As a 14 year old, Alex Martinez left the home in Mexico where he was being raised by his grandmother to join his mother in the United States.
“My mother made the hard decision to leave me so she could provide something more for me and my brother and my sister,” Martinez said. “And she made another hard decision to let her child go through a desert, a river, and another desert just so she could see me again.”
Martinez, now an organizer with the KS/MO DREAM Alliance, recounted his story as part of a forum on immigration reform at Colonial Church in Prairie Village Thursday that brought together dreamers, legal experts and advocates to discuss how current immigration policy is playing out in eastern Kansas communities.
The five-day journey that brought Martinez to the U.S. where he was reunited with his mother was illegal. But it wasn’t until age 17, as he started to fill out college applications, that he began to realize just what it meant to be undocumented.
“I was filling out the applications, and I would come to this place for a number and I couldn’t understand what to put in there,” he said. “The social security number. It’s such an American thing.”
When the Obama administration set up the Deferred Action for Childhood Arrivals program in 2012, it afforded Martinez a path to becoming more involved in American society. He got a work permit, found a job, and began earning a legal wage and paying into social security and Medicare.
With the Trump administration’s move to revoke the Obama-era program, however, Martinez said that the security and stability that he and other dreamers have known for the past few years has evaporated.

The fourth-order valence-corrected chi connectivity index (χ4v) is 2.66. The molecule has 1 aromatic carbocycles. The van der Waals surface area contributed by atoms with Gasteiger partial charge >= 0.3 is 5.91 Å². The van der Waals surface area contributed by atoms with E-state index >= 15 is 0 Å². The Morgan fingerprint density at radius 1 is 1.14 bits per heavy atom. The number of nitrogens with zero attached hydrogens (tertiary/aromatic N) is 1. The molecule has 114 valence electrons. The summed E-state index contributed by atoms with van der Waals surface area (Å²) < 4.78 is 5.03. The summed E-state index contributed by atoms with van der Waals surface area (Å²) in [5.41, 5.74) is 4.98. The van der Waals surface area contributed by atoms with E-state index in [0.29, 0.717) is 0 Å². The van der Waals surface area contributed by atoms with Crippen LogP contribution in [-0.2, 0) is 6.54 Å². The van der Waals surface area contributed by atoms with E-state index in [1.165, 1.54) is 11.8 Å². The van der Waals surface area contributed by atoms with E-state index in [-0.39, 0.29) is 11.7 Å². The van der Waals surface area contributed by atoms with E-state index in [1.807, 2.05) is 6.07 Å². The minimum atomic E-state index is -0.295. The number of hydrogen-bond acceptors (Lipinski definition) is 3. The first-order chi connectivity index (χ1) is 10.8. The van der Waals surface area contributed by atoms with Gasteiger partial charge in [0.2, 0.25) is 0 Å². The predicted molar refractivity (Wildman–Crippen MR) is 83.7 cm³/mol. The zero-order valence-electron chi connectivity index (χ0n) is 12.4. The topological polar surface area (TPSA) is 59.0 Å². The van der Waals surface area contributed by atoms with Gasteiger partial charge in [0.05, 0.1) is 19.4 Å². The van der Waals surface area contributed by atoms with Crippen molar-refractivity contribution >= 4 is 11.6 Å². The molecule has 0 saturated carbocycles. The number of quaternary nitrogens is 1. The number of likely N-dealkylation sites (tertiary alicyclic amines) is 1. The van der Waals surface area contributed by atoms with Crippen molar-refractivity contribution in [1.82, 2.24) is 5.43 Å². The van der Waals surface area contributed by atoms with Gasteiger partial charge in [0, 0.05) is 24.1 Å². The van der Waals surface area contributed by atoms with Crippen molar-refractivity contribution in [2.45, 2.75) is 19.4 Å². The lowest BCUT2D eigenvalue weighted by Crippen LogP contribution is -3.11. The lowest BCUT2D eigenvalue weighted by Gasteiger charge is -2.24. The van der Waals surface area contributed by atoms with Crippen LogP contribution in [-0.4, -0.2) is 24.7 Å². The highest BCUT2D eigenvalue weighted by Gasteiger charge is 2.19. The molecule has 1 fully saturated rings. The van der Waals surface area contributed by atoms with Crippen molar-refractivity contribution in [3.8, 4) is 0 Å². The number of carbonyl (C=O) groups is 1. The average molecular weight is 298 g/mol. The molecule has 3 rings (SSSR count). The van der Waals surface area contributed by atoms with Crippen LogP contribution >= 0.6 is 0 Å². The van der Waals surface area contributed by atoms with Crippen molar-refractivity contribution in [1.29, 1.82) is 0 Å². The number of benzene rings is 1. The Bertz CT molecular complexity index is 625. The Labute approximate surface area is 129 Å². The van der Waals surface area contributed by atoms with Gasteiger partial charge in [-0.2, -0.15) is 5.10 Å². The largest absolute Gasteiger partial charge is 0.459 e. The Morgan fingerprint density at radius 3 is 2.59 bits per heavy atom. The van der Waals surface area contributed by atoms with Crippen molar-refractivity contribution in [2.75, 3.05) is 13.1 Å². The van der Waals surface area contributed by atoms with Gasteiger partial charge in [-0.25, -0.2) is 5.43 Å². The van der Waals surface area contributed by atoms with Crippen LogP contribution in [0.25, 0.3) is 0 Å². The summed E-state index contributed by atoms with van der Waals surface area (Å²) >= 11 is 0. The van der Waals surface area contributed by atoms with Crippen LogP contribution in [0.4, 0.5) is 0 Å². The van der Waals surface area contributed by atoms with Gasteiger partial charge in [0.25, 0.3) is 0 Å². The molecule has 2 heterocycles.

“It’s pretty sad. It’s pretty cruel,” he said. “As a dreamer, I will ask you to stand with us. I will ask you to call your representative. I will ask you to get involved.”
Rick Behrens, a pastor from Grandview Park Presbyterian Church in Kansas City, Kan., spoke at the start of the forum, and credited people like Martinez with making DACA a reality.
“DACA would never have happened without their initiative,” he said. “These young people are the leaders, and we need to stand with them.”
Behrens, who has lived in eastern Kansas City, Kan., for his whole life, said he credits immigrants with revitalizing a community that was experiencing depopulation.
“Immigrants have save our neighborhood, saved our church,” he said. “Immigrants and refugees have repopulated our school district…The unsung heroes of the redevelopment of Wyandotte County are the 30,000 to 50,000 immigrants who have repopulated our community when a lot of white folks, for whatever reason, got up and left.”